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Few business meetings are memorable, but there’s one I will never forget. It was in 2010 at the Bill & Melinda Gates Foundation, where I was a relatively new financial manager supporting the global health team. Bill Gates was present. The topic was Gavi, the global alliance that raises funds from international donors to provide vaccines to children in the world’s poorest countries. While that may not sound memorable, something Bill Gates said was.

Fundraising for Gavi was especially tough that year. If its goals weren’t met, millions of children would go unvaccinated. Missing out on the pentavalent vaccine, for example, would leave them vulnerable to five deadly diseases — tetanus, hepatitis B, diphtheria, whooping cough, and Haemophilus influenzae b.

As my colleagues and I discussed the fundraising challenge, no brilliant solutions emerged. Finally, Bill looked around the room and reminded us of the stakes with a single question: “Which kid is going to die?”


I recalled that moment when UNICEF recently announced plans to buy 450 million doses of pentavalent vaccine for distribution to 80 countries, including many where Gavi funds support vaccination programs. The announcement was noteworthy because of the record-low price that UNICEF had negotiated with suppliers — an average of 84 cents per dose, half what the agency currently pays.

This will let vaccination programs continue full bore and free up more than $366 million for other health needs. That’s truly good news.


How it came about can teach us a lesson about reducing inequities in global health. The lesson is that smart, coordinated efforts by governments, international organizations, and impact investors can engage the private sector to better serve the poorest populations.

In 2010, Gavi ultimately hit its fundraising targets. But Bill’s question helped us realize that we needed alternatives to raising more money (which would be difficult) or to vaccinating fewer kids (which would be unacceptable). To buy more lifesaving vaccines with limited donor dollars, we needed prices to come down.

At the time, the Gates Foundation was collaborating with UNICEF and Gavi to improve access to the rotavirus vaccine, which prevents diarrheal disease, the second largest killer of children under the age of 5. We were working on an arrangement to guarantee a vaccine supplier a certain volume of sales for several years in exchange for the supplier’s commitment to produce that much vaccine and to reduce prices for developing countries.

Guarantees like this give suppliers the certainty they need to invest in innovation and expanded production, which lowers per-unit costs. That, in turn, helps expand public health interventions around the world. As the demand for the vaccine rises, more suppliers may enter the market, stimulating further innovation, ensuring a reliable supply, and strengthening price competition. The end result is a healthier and more sustainable market.

Our experiment with the rotavirus vaccine was having its intended effects. So we decided to try a similar strategy with the pentavalent vaccine.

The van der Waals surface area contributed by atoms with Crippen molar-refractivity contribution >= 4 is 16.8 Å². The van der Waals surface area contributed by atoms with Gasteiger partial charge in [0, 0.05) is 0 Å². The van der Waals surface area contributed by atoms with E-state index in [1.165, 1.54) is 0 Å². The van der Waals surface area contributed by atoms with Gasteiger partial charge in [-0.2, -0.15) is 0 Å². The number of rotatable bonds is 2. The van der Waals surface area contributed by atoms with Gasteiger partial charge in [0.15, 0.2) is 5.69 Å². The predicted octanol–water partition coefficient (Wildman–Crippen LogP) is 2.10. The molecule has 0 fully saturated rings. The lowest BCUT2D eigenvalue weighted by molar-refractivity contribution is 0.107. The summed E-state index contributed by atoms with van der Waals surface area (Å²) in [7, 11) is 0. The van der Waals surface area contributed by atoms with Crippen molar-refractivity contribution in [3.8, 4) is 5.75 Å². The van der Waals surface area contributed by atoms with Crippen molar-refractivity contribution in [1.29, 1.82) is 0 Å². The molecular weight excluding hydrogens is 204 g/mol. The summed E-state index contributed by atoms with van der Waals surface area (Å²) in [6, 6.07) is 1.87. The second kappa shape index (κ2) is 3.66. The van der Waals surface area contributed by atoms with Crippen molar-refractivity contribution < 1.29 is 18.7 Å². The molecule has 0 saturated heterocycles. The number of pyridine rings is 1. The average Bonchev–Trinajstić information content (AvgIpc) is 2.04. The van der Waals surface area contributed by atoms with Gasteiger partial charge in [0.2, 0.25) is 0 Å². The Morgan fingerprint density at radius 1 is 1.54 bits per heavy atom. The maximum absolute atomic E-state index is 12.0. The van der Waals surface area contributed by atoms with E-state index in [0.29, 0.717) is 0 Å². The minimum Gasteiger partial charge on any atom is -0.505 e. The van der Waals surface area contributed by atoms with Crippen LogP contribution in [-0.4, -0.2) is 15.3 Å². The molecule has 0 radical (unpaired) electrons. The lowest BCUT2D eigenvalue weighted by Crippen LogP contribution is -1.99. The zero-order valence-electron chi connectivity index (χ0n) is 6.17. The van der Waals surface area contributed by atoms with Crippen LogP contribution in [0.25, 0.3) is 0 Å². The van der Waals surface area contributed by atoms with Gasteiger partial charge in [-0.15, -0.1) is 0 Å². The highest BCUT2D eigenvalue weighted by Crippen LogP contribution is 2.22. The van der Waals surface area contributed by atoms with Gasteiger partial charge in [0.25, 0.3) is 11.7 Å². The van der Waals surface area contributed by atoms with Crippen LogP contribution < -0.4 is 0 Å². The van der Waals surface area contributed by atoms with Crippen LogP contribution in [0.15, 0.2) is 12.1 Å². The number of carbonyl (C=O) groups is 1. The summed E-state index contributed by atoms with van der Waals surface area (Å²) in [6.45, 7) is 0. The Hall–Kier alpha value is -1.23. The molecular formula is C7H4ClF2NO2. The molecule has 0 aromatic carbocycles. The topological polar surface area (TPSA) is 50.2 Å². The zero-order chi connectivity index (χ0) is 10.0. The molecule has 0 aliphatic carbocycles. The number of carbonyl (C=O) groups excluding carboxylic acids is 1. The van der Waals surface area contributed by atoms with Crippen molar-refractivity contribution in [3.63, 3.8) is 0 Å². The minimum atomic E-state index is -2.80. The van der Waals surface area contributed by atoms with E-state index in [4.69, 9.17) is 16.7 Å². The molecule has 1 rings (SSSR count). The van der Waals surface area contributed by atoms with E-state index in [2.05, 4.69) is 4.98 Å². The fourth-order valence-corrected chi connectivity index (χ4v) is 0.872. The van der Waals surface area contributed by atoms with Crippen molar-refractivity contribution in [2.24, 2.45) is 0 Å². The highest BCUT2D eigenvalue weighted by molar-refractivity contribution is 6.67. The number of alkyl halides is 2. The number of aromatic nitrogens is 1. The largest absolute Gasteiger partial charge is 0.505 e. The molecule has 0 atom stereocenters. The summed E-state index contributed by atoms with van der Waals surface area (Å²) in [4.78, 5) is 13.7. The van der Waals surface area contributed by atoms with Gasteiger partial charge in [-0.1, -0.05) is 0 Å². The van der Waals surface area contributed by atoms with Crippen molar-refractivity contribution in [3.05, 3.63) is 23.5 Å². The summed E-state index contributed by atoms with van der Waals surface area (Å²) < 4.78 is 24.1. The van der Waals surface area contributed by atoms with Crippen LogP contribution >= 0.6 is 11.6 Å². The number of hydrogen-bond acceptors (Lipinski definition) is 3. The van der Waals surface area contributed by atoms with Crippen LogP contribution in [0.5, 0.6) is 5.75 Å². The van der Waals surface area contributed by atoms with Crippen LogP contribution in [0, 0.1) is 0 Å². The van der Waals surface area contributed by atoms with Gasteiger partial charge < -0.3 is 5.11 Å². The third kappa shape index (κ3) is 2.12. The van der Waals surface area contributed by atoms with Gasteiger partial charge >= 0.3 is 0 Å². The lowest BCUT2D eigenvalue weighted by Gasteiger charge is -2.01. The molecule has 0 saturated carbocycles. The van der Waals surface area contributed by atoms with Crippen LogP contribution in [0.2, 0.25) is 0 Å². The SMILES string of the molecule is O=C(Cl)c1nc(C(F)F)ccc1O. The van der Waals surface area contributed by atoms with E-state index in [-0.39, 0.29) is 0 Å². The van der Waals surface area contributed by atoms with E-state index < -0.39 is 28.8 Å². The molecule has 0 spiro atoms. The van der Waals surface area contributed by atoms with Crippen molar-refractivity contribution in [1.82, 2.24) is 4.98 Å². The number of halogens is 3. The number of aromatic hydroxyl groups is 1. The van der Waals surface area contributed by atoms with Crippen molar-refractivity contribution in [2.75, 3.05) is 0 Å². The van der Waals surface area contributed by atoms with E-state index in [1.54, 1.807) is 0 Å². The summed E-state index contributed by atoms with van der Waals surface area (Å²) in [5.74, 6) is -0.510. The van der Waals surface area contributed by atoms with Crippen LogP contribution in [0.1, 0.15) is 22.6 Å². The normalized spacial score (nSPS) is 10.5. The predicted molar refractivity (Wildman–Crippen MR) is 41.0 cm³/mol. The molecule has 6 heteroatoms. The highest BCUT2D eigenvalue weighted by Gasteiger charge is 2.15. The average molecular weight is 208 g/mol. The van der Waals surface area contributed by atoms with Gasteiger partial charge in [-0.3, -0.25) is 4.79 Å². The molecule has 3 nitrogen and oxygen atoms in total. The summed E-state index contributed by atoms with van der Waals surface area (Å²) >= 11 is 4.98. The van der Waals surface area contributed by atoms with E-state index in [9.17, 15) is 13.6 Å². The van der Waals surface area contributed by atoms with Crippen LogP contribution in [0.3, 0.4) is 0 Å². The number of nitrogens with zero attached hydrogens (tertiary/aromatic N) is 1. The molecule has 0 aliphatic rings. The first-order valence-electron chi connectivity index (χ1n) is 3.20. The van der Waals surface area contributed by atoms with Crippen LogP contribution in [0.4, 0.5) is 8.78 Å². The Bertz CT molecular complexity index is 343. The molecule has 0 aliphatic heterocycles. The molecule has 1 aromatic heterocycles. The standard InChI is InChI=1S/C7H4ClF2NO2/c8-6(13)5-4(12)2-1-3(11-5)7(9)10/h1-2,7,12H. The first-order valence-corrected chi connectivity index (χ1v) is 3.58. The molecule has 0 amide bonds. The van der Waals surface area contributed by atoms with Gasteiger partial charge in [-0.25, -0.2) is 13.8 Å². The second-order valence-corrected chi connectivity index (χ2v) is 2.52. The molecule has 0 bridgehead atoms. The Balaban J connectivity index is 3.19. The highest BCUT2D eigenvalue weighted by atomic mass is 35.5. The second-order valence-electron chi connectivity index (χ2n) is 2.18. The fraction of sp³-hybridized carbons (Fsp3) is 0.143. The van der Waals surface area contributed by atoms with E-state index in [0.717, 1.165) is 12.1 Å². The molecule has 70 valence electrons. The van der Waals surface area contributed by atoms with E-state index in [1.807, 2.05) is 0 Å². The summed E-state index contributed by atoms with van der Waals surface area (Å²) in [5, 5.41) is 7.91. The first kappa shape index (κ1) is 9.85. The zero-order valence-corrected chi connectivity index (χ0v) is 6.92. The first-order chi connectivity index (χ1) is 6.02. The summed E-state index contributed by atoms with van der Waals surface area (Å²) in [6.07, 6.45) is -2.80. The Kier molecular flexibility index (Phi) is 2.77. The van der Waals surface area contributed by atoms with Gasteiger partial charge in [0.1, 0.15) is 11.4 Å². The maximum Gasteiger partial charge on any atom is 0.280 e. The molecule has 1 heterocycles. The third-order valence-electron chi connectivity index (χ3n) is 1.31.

Working again with UNICEF and Gavi, we made a deal with Biological E., a vaccine company in Hyderabad, India. We guaranteed that we would compensate the company if it could not sell a certain volume of pentavalent vaccine over a five-year period. This led the company to expand production of the vaccine and sell it significantly below the market price at the time. With these moves by Biological E., Gavi introduced pentavalent in developing countries more widely than any other vaccine.

That attracted new suppliers and set the stage for UNICEF’s recent ingeniously crafted vaccine purchase program. For the first time, UNICEF held a multiround auction instead of making all of its purchases from an initial set of bids. After the first round, the organization published the winning bid prices so all sellers could better understand the competition and sharpen their offers for round two. In that round, the average price for the pentavalent vaccine fell to a historic low.

There’s a small irony in all of this for the Gates Foundation. With more suppliers to choose from, Biological E. was not among the companies UNICEF chose for its 2017 pentavalent vaccine purchases. That means the foundation will likely pay the company for the last year of its volume guarantee, which could be as much as $35 million.

We’re fine with that, and would be happy to pay out much more, if needed, on other guarantees that similarly stimulate innovation in global health, widen access to effective interventions, and benefit important global health programs by freeing up more money through guarantees. Because we believe that volume guarantees are an important tool for stimulating markets to better serve the poor, the Gates Foundation now has $600 million in guarantees in its program-related investments portfolio.

Markets can’t do everything and, when guided only by Adam Smith’s invisible hand, they don’t do nearly enough to reduce the world’s terrible inequities in health and quality of life. But concerted efforts and smart strategies, based on an understanding of economics, can sometimes catalyze sustainable solutions to market failures in global health and beyond.

Natalie Revelle is deputy director of program-related investments at the Bill & Melinda Gates Foundation.